WHY I LOVE DRAWING ON LOCATION: A PERSONAL PERSPECTIVE ON URBAN SKETCHING
The anxiety before joining your first sketching event, the joy of becoming part of a community, the new amazing friends you make, and the passers-by peeking over your shoulder to admire your work: in this post, I will be sharing my personal experiences with urban sketching. Tell me in the comments if you can relate!
How to get started with urban sketching
I joined Urban Sketchers seven years ago. I was working as a digital illustrator at the time, and ninety-five percent of my work was on the computer. I had forgotten what sketching even felt like. I missed using actual paper and pencils, and of course, paints!
How do you start sketching after a long break? I realized I couldn't do it alone. It seemed boring and uninspiring, so I started looking for a group to join. I soon found an urban sketching group in The Hague, and -- lucky for me -- they had a meet-up the following Saturday. Lucky? Yes, but guess what: I started getting cold feet on Thursday and was very close to canceling. Sounds familiar, right?
If you're getting cold feet and feel like canceling, use the power of accountability: make a commitment to be there before you panic!
I had already written them on Facebook and promised to be there, so canceling would have been even more embarrassing than coming and feeling stupid. I was so anxious as if I expected Michelangelo and da Vinci to show up there together with Vermeer and Rembrandt. Well, they never showed up! I was instead greeted by a lovely group of amateur artists, some more experienced, some less. The only thing they had in common was their desire to sketch together.
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A powerful way to improve your technique
Learning from other people, exchanging ideas and experiences is what attracts me to urban sketching. You can often learn something from other sketchers, even beginning artists, as they have a fresh perspective on things. They may be unaware that they are using some unorthodox technique or have an interesting view of the place around them.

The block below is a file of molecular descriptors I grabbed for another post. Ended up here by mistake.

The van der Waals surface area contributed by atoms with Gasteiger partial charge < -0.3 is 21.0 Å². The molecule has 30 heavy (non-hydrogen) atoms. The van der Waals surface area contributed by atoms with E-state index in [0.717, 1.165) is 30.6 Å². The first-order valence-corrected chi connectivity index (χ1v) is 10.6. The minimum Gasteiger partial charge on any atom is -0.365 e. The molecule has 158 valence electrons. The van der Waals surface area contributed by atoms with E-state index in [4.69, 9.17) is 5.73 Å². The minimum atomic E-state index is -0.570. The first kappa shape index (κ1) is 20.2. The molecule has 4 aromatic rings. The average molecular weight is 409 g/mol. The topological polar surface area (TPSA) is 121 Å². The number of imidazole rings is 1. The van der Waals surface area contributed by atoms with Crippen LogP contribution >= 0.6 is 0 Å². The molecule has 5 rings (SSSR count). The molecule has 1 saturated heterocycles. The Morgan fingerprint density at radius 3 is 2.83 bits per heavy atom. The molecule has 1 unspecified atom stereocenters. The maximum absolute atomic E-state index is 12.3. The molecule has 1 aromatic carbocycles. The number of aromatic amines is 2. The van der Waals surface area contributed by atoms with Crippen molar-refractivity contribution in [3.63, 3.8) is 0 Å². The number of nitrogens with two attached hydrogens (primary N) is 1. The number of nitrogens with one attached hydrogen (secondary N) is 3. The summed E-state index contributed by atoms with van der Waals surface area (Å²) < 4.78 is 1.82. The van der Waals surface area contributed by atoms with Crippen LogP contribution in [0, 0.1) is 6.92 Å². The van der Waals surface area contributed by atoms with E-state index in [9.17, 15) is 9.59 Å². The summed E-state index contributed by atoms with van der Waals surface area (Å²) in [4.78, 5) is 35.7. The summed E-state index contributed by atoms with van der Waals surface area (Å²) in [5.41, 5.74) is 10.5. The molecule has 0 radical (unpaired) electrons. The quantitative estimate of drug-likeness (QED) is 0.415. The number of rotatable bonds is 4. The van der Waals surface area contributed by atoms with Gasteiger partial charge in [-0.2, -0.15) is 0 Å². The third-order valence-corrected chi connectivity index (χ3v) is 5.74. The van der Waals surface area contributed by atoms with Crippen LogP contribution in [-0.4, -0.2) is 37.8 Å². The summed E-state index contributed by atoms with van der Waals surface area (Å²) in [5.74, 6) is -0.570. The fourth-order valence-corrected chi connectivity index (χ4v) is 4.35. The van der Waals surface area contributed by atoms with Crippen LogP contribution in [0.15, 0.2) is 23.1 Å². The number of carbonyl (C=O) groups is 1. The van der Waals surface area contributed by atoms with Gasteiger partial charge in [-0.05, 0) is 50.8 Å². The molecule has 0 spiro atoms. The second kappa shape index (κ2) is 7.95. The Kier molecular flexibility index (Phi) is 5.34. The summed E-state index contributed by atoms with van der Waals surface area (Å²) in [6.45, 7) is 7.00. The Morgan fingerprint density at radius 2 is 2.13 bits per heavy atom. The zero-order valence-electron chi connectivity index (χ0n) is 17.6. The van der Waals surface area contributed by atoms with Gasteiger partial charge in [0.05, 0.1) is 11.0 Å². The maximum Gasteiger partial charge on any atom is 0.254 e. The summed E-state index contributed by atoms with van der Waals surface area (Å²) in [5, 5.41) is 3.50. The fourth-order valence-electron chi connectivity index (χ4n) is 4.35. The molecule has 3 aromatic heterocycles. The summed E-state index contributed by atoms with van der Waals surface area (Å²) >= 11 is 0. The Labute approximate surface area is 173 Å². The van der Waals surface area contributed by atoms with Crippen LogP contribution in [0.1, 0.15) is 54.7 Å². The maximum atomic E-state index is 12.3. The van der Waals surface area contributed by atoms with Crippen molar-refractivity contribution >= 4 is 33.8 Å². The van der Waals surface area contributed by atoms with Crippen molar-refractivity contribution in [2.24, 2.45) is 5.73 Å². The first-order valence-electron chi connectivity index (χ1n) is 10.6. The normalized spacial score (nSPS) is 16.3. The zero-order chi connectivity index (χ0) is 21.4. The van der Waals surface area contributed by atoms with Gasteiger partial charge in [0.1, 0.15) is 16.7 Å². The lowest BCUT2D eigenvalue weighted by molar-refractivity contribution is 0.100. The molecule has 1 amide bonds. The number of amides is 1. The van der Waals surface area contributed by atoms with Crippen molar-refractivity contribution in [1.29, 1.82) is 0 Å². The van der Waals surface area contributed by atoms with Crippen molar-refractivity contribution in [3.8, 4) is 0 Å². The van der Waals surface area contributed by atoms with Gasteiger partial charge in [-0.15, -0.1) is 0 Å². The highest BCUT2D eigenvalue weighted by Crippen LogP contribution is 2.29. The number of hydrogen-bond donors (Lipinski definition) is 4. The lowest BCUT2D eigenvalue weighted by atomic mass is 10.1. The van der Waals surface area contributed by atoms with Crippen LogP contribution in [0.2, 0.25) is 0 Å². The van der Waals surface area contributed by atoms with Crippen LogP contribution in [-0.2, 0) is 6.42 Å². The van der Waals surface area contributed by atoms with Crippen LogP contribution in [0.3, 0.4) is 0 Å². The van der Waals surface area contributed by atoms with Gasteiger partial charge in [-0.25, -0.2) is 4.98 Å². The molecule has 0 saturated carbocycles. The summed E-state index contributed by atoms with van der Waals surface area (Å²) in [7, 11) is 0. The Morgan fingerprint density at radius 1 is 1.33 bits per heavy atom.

Do you really have to leave the house to be an urban sketcher?
Technically, as the name suggests, urban sketching is sketching on an urban location. There are a lot of rules and restrictions which distinguish urban sketching from other genres. However, I take a much more relaxed view and don't worry about the technicalities.
I believe you can take a reference photo and create an urban sketch. While it is a bit strange to call yourself an urban sketcher if you never ever sketch on location, it is important for me that my students are comfortable and relaxed when they are learning to sketch. If drawing live is difficult for you at the moment, there's no shame in starting with reference photos and hitting the streets after you've gained some confidence.
I recently heard a story about the Dutch painter and photographer George Hendrik Breitner, who was born in Rotterdam in 1857. He was an urban sketcher before urban sketching was even there! However, he never sketched on location: he took photos of urban scenes to draw them later in his studio. Apparently, the law at that time did not allow you to simply sit down in the street and sketch.